A YORKSHIRE Ambulance Service manager who leads the Restart a Heart campaign is heading to Sri Lanka to help improve CPR training across the country.

Jason Carlyon, senior engagement lead for Yorkshire Ambulance Service and project manager for the Resuscitation Council, has been asked for help by Dr Nilmini Wijesuriya of the College of Anaesthesiologists and Intensivists of Sri Lanka.

The country took part in the World Restart a Heart campaign for the first time in 2019 and more than 3,700 people were trained in CPR.

Their first campaign was launched with support from Mr Carlyon by phone, Skype and email and his advice and input was recognised by making him a founder member of the project.

The college is now keen to develop the campaign to make it bigger and better in 2020 and has asked Carlyon to spend a week in Sri Lanka to share his knowledge and experience with colleagues.

He will visit the capital city of Colombo at the end of January and will teach medics how to train others in CPR as well as providing advice on how to roll-out the campaign across the country.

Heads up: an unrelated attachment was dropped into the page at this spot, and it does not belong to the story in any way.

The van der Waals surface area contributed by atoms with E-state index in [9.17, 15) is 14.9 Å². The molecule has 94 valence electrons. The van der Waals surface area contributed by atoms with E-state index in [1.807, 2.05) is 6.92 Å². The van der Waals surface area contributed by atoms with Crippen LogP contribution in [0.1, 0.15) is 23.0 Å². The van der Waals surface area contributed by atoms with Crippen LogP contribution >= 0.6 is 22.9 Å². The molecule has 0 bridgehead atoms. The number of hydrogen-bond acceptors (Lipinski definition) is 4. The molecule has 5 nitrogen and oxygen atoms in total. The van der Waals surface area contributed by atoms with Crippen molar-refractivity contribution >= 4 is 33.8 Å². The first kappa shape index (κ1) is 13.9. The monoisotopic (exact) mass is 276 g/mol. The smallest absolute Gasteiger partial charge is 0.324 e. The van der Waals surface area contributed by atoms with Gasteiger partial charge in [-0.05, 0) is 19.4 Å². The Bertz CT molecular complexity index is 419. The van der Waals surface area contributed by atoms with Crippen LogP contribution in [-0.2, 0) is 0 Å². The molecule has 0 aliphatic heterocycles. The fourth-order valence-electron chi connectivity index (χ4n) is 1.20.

Mr Carlyon, who lives in Scarborough, said: “I am absolutely delighted to be invited to Colombo to help the college develop this important work.

"We have seen here in Yorkshire how successful the campaign can be and we are happy to support more people to learn this important life-saving skill with the aim of improving out-of-hospital cardiac arrest survival rates.”

Dr Wijesuriya said: “We look forward to Jason’s assistance with the development of this project, in order to raise public awareness in bystander CPR and also his expertise to make World Restart a Heart Day 2020 even more successful.”

On Restart a Heart Day 2019 in Yorkshire more than 860 volunteers provided CPR training to more than 46,000 students at 163 secondary schools across the region.

The concept of Restart a Heart Day was first developed in 2013 by the European Resuscitation Council.

In 2016 the Yorkshire Ambulance Service supported the roll-out of the event to all UK ambulance services.

Two years later the campaign was adopted by the International Liaison Committee on Resuscitation to encourage mass CPR training on a global scale under the World Restart a Heart Day banner.